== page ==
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Sacking the citadels of censorship
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Sacking the citadels of censorship

The enemies of freedom have been outed and now they can be countered in the courts, the press, on social media, and in the voting booth.

We are living through the darkest period in U.S. history when it comes to our fundamental rights of freedom of speech, freedom of the press, and freedom of association.

In more than two centuries of free government, no administration has attempted to muzzle, jail, or perhaps even murder its principal political opponent as the current one has. Never before have lawyers been professionally ruined and criminally indicted for standing up for honest elections or the rights of political defendants. Never before has an administration worked with Big Tech allies to keep ordinary Americans from expressing and sharing their concerns and grievances about failures and corruption in high places, no matter how evidence based. Never before have some of our leading universities joined with the bureaucracy, the secret police, and the spy agencies to combat wide-ranging and well-grounded dissent.

My fellow political felons, indicted and unindicted: Be of good cheer!

We’re all aware of these menaces, but we need also to remind ourselves of the successes in uncovering and standing up to them. X (formerly Twitter) was liberated from the censorship-industrial complex by the largess of Elon Musk and once again provides a fair and open forum for political discussions, often informative if sometimes intemperate. Murthy v. Missouri (better known as Missouri v. Biden), a legal challenge to the core censorship partnership between the administration and Big Tech, after successes before lower courts, made it to the Supreme Court (which unfortunately then chose to evade the issue on jurisdictional grounds).

COVID dissenter Alex Berenson, who played a key role in the transformation of Twitter, is marching forward in court against the Biden officials who gave that firm its censorious instructions. The Stanford Internet Observatory, which harnessed the key university in Silicon Valley against freedom of speech, has closed its doors and seemingly dissipated its personnel and resources.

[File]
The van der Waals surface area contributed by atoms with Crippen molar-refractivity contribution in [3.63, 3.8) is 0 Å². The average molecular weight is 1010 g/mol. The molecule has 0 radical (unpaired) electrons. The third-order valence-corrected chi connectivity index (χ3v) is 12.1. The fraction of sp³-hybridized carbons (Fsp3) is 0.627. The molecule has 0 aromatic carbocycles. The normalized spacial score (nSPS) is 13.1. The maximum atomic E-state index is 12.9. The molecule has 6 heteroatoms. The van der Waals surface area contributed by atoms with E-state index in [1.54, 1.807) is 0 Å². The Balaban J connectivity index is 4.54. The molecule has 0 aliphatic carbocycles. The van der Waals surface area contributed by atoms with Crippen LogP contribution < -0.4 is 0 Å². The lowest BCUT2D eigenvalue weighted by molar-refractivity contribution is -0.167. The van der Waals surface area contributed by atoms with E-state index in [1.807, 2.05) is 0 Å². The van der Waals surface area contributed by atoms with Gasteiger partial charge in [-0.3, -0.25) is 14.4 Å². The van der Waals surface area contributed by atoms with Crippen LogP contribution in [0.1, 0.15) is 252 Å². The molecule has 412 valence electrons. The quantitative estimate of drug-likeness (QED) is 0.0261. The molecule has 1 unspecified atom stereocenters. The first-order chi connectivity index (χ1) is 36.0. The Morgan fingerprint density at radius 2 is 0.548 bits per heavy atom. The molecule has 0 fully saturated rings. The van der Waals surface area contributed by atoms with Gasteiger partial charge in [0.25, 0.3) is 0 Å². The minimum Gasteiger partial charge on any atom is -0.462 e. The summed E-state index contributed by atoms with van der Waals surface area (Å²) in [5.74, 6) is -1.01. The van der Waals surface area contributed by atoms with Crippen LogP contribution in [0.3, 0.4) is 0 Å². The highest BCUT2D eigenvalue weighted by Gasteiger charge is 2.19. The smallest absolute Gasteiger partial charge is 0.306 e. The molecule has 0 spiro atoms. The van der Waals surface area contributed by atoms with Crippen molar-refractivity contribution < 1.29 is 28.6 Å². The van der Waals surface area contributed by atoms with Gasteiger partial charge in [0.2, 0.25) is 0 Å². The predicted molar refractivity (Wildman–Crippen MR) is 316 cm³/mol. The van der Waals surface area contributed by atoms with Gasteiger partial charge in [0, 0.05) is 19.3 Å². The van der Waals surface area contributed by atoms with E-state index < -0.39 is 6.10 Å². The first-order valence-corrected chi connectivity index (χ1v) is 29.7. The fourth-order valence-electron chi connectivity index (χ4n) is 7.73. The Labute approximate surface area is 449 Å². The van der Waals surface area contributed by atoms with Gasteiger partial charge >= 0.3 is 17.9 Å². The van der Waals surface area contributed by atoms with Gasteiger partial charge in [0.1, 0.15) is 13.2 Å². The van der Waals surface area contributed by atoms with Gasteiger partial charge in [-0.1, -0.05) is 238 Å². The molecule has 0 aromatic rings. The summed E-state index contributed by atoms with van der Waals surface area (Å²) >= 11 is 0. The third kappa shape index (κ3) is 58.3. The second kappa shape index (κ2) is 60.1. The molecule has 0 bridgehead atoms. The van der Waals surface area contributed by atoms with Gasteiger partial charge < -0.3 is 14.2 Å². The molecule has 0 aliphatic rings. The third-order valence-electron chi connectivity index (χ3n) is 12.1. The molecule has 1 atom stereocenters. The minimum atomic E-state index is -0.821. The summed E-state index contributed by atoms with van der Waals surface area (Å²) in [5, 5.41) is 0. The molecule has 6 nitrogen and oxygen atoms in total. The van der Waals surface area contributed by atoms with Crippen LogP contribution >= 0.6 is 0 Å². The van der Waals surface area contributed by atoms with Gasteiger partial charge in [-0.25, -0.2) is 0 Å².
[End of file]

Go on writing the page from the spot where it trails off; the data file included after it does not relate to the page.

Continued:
The increasing and spreading awareness of the sheer magnitude, dishonesty, and brazenness of this censorship is itself an important sign. The enemies of freedom have been outed. Their names and agencies are known more and more widely. And now that they are outed, they can be countered in the courts, in the press, on social media, and in the voting booth. So, too, we should take new hope from the fact that so many Americans, including many prominent critics of Trump, have rallied to his side despite the unconscionable legal warfare waged against him.

So, my fellow political felons, indicted and unindicted: Be of good cheer! “This is not the end. It is not even the beginning of the end. But it is, perhaps, the end of the beginning.” Americans from the wealthy and powerful to the modest and ordinary are waking up — and waking up in time — to the destruction of their liberties the Biden administration and its deep state and Big Tech allies have wrought.

Those of us who saw these dangers early must continue the alarm and reinforce the rally. The citadel of censorship still stands under its meretricious banner of “fighting misinformation,” but as one can see every hour on X, we have taken the war for the restoration of our liberties into the enemy’s country, and the friends of liberty are being joined by new allies from every political grouping.

This July 4 let us draw new strength not only from our ancestors’ struggle for independence but their struggle against later armies of darkness and enslavement. This time next year, if everyone does their duty, we will raise a toast amid the ruins of the citadels of censorship that we have overthrown.

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Michael S. Kochin

Michael S. Kochin

Michael Kochin is a visiting scholar at Hillsdale College’s Kirby Center and the Catholic University of America.